However, the real challenge and ultimate goal is for students to have this scaffolding removed and be truly independent with online enquiry. Ideally, we would like students carrying out research that generates its own content. Where students are collecting their own data and producing something that is unique. I guess, the Dereliction enquiry project, there are not many people asking the same questions about these locations. However, our next steps should be for students to move towards surveys, personal interviews and case studies. We want students to be using the greatest amount of skill to ‘actively’ research the world around them.
So as facilitators during the Dereliction enquiry, we had to have a hands-off role at times. However, to aid the facilitation and develop students as active researchers we intervened in a variety of ways. The metacognitive processes students are using must be made explicit to them. We had to ensure that students are evaluating the process throughout. Several lessons were spent researching and improving their research before they could embark on a final art and written piece. Students were given a huge choice of research topics to ensure the project was relevant and interesting to them. This was done in one way by having a cross-discipline geography, RE and history lessons integrated. In future we could go further by students conducting personal enquiries about their local community.
However, we facilitated online enquiry firstly by developing students questioning. We wanted to ensure that students had ‘un googleable’ questions that are open ended and allows for a large scope of investigation. We modelled good research by delivering a master-class where teachers teach taught their own research enquiry. Students were shown what the teachers would do on a google search and were asked to feedback how to search effectively using un-googleable questions. Through linking to historical source analysis, students were taught how to look for credibility in online sources. We had a constant focus and relentlessness on students recording the sources they were using and using triangulation to look for accuracy within sources. Lazy students who quoted the first source they could find i.e. wikipedia were few because of the modelling that had gone on beforehand. Students who struggled with the complexity of certain websites were encouraged to work with other students and to do a spot check with adults in the classroom. By not giving these students this opportunity and instead over differentiating and providing a passive simplified form of research is ultimately doing more harm.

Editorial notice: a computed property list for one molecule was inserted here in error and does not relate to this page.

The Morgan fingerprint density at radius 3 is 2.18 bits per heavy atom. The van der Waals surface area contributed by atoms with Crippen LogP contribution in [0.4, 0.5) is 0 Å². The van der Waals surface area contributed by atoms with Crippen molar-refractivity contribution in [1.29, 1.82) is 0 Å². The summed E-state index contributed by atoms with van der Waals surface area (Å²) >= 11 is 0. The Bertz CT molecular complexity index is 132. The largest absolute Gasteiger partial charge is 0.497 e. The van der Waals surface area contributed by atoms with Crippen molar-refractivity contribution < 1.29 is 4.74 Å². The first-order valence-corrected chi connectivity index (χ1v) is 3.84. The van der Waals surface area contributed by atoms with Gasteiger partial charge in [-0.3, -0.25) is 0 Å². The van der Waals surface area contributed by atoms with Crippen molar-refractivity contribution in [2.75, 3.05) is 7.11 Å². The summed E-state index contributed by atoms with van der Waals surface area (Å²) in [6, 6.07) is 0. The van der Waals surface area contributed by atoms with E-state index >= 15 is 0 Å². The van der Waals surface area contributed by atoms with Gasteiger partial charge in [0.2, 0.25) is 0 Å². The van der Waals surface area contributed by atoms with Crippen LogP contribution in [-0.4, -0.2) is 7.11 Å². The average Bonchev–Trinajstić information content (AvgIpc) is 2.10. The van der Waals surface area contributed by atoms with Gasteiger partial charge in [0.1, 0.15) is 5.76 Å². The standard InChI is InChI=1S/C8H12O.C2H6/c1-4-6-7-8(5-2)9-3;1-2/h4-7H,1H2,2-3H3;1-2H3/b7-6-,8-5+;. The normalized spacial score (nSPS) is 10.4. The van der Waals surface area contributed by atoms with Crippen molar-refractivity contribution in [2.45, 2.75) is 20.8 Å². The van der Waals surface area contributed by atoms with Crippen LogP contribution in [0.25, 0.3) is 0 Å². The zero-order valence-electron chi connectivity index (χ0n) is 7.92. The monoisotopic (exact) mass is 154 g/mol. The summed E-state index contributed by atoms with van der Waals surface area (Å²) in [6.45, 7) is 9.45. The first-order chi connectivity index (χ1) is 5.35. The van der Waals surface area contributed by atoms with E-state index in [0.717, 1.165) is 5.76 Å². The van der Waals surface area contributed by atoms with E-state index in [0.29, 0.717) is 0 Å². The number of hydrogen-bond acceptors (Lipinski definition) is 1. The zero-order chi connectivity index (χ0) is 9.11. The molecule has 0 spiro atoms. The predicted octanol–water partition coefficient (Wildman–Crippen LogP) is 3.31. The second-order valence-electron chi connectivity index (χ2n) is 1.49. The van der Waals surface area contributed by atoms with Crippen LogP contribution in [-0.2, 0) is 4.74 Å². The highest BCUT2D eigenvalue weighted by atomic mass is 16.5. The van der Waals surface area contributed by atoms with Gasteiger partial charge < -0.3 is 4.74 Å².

It takes students time to find information online that is relevant to their enquiry. It is important to hand over a chunk of curriculum time to do this, hence our approach to do this over several subjects. Students need the time to find websites and extrapolate information and above all else to make mistakes. How these mistakes are noticed by the teacher is crucial. Its the reflection of the enquiry and students asking questions of each other’s research that is key in this process. When projects can have such different outcomes, the teacher actually needs to be more skilled at spotting nuances and knowing the progress being made by individual students and sometimes jumping in and teaching just in time for particular skills and knowledge that may be required to make that next step.
Pahomov, Larissa. Authentic Learning in the Digital Age: Engaging Students through Inquiry. Print.
Price, David. Open: How We’Ll Work, Live and Learn in the Future. England: Crux, 2013. Print.
Robinson, Ken, and Lou Aronica. Creative Schools: the Grassroots Revolution That’s Transforming Education. Print.